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By Staff
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The 6 HP M as found.
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Engine and Myers pump before restoration.
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My IHC 6 HP M 1926 after restoration.
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484 Twp. Road 232 Sullivan, Ohio 44880

I found it pays to check close to home for engines.

In the winter of 1990, while I was restoring a John Deere E, my
neighbor (a retired well driller) saw my engine and told me he had
an old IHC engine in the back of his storage lot that he wanted to
sell. We went to his lot, which is less than a thousand feet from
my barn, and there he showed me a 6 HP IHC mounted on a sled made
of pipe. Also on the sled was a Myers 4×5 Bulldozer water pump,
which was roller chain driven from the M. This had been used to
pump water from streams to his drilling rigs.

Trees were growing up around the unit, so after buying it, we
cut down the trees, and his son winched it out with his winch
truck. I have lived here for 31 years, and never knew an engine
existed in there, because of the underbrush. After cleaning the
trash off, I found the serial number plate CW 6498, which makes it
a 1926. It has a Wico PR mag in place of the original EK.

After a thorough cleaning and drying, it had a very hot spark.
The piston was stuck, so I pulled the cylinder head, got the piston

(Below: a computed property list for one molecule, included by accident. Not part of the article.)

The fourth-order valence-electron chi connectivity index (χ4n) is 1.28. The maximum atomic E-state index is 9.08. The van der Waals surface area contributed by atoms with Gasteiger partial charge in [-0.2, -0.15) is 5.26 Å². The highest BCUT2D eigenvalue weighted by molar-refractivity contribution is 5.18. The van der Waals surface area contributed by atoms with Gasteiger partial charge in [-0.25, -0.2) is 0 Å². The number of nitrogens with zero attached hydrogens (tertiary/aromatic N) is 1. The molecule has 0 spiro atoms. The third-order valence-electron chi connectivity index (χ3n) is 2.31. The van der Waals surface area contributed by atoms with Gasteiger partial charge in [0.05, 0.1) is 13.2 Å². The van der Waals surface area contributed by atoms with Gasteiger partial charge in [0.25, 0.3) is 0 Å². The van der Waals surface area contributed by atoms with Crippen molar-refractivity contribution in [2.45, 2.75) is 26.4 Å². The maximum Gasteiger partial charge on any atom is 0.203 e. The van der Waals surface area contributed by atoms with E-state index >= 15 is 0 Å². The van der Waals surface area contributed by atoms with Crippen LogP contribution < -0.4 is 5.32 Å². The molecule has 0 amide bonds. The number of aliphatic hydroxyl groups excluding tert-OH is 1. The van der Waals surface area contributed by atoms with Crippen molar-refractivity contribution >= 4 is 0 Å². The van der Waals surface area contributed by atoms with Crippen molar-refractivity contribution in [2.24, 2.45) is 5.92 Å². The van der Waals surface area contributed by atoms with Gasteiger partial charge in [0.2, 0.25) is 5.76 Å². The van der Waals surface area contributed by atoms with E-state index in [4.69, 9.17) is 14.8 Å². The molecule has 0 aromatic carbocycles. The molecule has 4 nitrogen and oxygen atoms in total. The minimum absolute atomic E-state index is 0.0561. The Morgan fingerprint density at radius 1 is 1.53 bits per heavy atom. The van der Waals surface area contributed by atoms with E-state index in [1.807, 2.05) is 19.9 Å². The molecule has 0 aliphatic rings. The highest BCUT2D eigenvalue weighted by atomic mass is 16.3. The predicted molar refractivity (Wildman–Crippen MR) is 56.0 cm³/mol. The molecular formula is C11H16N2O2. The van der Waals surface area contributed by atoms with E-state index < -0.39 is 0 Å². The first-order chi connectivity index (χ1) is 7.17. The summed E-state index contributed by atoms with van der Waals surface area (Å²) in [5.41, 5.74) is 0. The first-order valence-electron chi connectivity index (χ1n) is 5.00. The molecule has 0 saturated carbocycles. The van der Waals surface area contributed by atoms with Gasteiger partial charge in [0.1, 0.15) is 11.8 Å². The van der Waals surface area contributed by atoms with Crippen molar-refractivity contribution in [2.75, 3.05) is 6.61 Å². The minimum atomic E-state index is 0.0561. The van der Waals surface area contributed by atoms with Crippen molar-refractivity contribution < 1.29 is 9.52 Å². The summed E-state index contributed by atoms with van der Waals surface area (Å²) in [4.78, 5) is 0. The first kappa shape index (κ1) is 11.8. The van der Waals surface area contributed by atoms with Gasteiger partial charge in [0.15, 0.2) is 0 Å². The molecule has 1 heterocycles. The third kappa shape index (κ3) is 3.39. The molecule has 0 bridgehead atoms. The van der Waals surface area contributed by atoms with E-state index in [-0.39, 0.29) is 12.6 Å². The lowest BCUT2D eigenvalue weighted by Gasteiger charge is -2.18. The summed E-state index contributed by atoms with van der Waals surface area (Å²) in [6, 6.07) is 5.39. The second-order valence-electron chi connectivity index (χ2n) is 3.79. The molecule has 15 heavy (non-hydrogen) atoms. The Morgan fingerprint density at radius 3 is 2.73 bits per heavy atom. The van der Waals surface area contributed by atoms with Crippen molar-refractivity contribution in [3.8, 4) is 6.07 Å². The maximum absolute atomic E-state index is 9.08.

loose, replaced the rings, connecting rod bearing, exhaust valve,
and one needle valve in the mixer.

The fuel pump was missing, so I used a Chevrolet fuel pump and
made an arm extension with a fork on the end to go over the exhaust
push rod. The bracket was of angle iron bolted over the two front
engine base bolts. On the push rod I put a collar to push against
the fork on the fuel pump extension arm. This is far from original,
but works well.

When I got ready to start it, I was unable to time the exhaust
valve; after some checking, I found the camshaft had one tooth off.
This must have run this way, because the driller said it was
running when it was put into storage. (Bet it started hard!) Got
the exhaust and ignition set and it started right off. After the
bugs were out, and it was cleaned and primed, two coats of Du-Pont
Centari #5800 Green were applied. Correct decals were obtained from
Brison’s and she looked as good as new.

Next a belt pulley was needed, as only a chain sprocket was on
the M. After a lot of searching, a 14 inch pulley was located at
Johnson Repair, St. James, Minnesota. Pulleys are hard to find,
because they also fit some of the older IHC engines, and are in big
demand.

The old M is used to buzz up our firewood in the fall, and is
also used at the LaGrange Engine Show in Wellington, Ohio, to buzz
slabs from the sawmill to be used in the steam engines. This has
plenty of power to run the saw, with the governor set at about 200
RPM. If anyone has questions, feel free to write. I will answer all
letters.

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Preserving the History of Internal Combustion Engines